TeacherKit, a useful classroom management app for iOS or Android, provides teachers with one location to log student attendance, take note of student behavior, record grades, create student-level reporting, and other tedious tasks that traditionally take time away from teaching. The intuitive interface allows all this to be done with quick taps and swipes, generating data visualizations on the fly, both for whole classes and individual students. The student-profile system allows teachers to quickly contact students and parents via email, and the premium version adds the ability to send detailed progress reports, complete with behavior and attendance breakdowns. Plus, teachers can send announcements to an entire class, letting them know a date change, assignment due dates, and/or to update class information.

TeacherKit is a global Microsoft and Tradeline Strategic Education Partner with over 1 million teacher users around the world.

How it works

TeacherKit is easy to initiate and intuitive to use. Simply download the app from iTunes or Google Play and build classes. Students can be added via your class list, from other classes, or by photo. Once the class is set up, you can generate reports that summarize grades, behaviors, and more by class or student. Reports can be shared (as a PDF) via email or print. Optional reports include an overall class report, student performance, student/class grades, a class seating chart, and attendance. Here are samples of several:

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Tech Ed Resources for your Homeschool

Homeschool TechI get a lot of questions from readers about what tech ed resources I use in my classroom so I’m taking a few days this summer to review them with you. Some are edited and/or written by members of the Ask a Tech Teacher crew. Others, by tech teachers who work with the same publisher I do. All of them, I’ve found well-suited to the task of scaling and differentiating tech skills for age groups, scaffolding learning year-to-year, taking into account the perspectives and norms of all stakeholders, with appropriate metrics to know learning is organic and granular.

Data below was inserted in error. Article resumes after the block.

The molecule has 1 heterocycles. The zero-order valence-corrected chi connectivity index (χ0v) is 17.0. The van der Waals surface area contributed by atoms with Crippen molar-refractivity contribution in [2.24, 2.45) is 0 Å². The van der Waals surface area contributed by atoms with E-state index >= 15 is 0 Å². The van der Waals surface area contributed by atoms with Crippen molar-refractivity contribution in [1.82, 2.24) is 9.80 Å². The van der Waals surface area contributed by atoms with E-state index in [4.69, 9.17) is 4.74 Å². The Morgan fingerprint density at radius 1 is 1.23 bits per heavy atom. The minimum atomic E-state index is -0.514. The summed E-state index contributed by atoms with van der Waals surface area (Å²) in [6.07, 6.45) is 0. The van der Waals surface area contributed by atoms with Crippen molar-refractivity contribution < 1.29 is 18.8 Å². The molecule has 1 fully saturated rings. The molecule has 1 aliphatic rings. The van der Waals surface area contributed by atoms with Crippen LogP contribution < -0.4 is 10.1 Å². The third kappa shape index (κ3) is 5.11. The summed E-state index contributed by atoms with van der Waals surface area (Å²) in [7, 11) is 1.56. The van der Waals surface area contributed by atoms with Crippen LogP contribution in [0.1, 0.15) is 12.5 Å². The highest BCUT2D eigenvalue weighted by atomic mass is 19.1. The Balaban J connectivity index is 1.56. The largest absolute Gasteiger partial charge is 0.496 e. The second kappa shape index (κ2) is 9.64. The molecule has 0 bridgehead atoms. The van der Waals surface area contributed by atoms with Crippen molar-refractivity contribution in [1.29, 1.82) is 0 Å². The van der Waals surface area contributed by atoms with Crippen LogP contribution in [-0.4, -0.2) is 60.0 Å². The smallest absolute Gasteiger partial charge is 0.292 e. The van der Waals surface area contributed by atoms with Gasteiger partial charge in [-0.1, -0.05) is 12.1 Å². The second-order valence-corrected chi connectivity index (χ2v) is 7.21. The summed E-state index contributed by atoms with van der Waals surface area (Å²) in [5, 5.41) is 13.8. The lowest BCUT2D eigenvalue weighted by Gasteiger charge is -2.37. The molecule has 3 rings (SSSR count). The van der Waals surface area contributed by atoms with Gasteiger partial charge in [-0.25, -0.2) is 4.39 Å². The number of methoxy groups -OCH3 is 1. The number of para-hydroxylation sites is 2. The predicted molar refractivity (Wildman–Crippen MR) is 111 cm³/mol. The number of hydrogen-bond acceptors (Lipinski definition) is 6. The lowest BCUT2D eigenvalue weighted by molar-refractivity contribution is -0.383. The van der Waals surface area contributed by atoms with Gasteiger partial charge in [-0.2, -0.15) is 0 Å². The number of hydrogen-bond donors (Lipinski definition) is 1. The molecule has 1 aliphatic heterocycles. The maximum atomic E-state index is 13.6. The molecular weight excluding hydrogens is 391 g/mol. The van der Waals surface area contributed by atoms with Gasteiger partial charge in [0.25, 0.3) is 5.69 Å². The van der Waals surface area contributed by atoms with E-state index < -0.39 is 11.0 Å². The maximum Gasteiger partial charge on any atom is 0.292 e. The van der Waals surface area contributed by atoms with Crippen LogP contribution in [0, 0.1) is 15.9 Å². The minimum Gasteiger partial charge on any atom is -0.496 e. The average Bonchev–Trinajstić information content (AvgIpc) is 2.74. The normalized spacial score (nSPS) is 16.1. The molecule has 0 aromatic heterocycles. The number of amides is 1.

Today: Tech resources for the Homeschool Class

Besides the availability of any of the tech ed resources at Structured Learning, here are two kits designed especially for homeschools:

Homeschool Survival Kit

This is exclusively for homeschoolers–a technology curriculum for K-5. With this Homeschool Survival Kit, you get all the tech ed resources you need to integrate technology into your child’s learning, lesson plans, inquiry, and curriculum requirements. Included (click links for more information):
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Two of the 6-volume K-5 Tech Curriculum

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Two years of the K-5 Technology Curriculum. This will be your curriculum map, showing you what tech to teach your children when they are ready for it. It blends skills into class studies for authentic learning. Click for more information on each ebook. When you purchase, tell us which two books you’d like in the Comment portion of the PayPal Buy button (or email Zeke dot Rowe at StructureLearning dot net).
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Note: These teacher textbooks can be replaced with student workbooks. Click for more information on student workbooks. If you choose this option, tell us which student workbooks you’d like in the Comment portion of the PayPal Buy button (or email Zeke dot Rowe at StructureLearning dot net).
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K-8 digital citizenship curriculum map—what to introduce when to teach students to navigate the complexities of the internet safely, securely, and effectively. Includes 3-8 projects per grade-level, accomplished in a few minutes a day or a full class period. If students are using the internet, they must know how to use it correctly, safely, and efficiently. This curriculum shows you what to teach at what age. Projects can be tied into other classroom projects–just add detail about digital citizenship.
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110 K-8 Lesson Plans

2-volume collection of lesson plans (Volume I and Volume II) organized by subject, digital tool, and academic topic. 

169 Real-World Ways to Put Tech into Your Class

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One-volume curation of the most common tech problems and issues your child–and you–face using technology for education. Be ready!

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16 Holiday Projects

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16 fun and festive holiday projects. Create gifts for family and friends while learning important tech skills. Use for any holiday. They’ll fill your year with pictures, calendars, wallpaper, cards, that kids will love making and want to give to family as gifts.